In an interview with ChileCarne, Dr. Gabriella Ippolito, Government Affairs Advisor for Elanco Animal Health, a company that offers support on market access and global government relations, provided valuable information for the white meat industry about the new US regulations included in the National Action Plan for Combating Antibiotic-Resistant Bacteria, regarding the prudent and responsible use of antimicrobials as of 2025. The expert also shared some keys and actions for Chilean white meat producing and exporting companies to consider when implementing medication programs for animals.
In your opinion, how will the new US regulation that will be applied as of 2025 contribute to better control? How is it different from the previous regulation?
In 2025, we will have presented a new plan to the Government. Currently, the Food and Drug Administration (FDA) is in discussions with the animal health industry on how to determine which antimicrobials should be for human use only, categorized by relevance. This work should be ready in 2023. And the industry has played an important role in all these talks.
Here in the US, regulations to fight antimicrobial resistance (AMR) started being drafted in 2013 and entered into effect in 2017. They provided guidance to help the animal health industry understand how to use antibiotics in a healthier and more responsible manner. Subsequently, they decided that medically important antibiotics could not be used for practices like growth promotion.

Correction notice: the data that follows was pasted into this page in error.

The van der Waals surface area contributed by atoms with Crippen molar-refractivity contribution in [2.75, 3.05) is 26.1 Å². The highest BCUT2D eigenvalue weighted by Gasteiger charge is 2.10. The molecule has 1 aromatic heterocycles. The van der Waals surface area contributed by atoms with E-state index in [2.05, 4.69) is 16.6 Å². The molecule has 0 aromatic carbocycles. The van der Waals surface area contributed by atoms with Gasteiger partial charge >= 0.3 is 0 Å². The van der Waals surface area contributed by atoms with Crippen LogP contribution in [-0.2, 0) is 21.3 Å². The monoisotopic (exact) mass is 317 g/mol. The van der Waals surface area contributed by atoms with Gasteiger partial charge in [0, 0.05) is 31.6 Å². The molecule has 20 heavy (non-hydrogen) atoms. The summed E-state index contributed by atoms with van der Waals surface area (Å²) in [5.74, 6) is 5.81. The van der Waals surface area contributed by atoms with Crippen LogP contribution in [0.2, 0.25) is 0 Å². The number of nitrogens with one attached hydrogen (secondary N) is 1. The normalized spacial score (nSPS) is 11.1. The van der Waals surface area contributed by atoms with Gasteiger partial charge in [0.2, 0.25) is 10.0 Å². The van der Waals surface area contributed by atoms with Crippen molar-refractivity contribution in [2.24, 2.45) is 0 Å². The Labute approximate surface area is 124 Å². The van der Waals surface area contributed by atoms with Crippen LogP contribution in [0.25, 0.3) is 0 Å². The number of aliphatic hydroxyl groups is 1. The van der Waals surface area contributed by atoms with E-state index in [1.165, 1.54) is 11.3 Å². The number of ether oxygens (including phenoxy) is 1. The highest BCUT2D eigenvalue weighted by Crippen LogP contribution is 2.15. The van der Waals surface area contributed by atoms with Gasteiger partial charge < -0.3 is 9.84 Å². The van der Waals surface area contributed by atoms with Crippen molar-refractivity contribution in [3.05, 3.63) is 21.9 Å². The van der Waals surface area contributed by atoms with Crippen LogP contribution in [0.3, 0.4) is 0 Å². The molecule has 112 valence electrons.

How are the criteria for antimicrobial usage being applied?
This work has already been completed and companies have gotten used to it with no major issues. The change has not been that quick; it is a slow process that involves numerous conversations with the industry. Currently, for example, we are in consultations with the FDA that should be finalized by 2023, and then we will work together to determine the different categories for antimicrobials.
In 2015, the FDA implemented the Food Safety Modernization Act including new rules on preventive control for animal feed. Could you give us more details about the changes and how they have progressed in recent years?
Initially, they impacted larger feedstuff manufacturers. They had to comply with best manufacturing practices starting in 2016. Smaller companies with less than 500 employees had to comply as of 2018, and even smaller companies, the ones that bring in less than 2.5 million dollars a year, had to comply starting in 2019. Most of the larger manufacturers already had best manufacturing practices in place. Therefore, it was not such a drastic change for them, as it was for smaller producers. This law also applies to countries other than the US. However, whereas in the US inspectors must certify companies regularly (approximately four times a year), we do not send inspectors to other countries, and we just control imported feedstuffs when they arrive in the US.
Do you see other countries that have the same level of strictness that you do?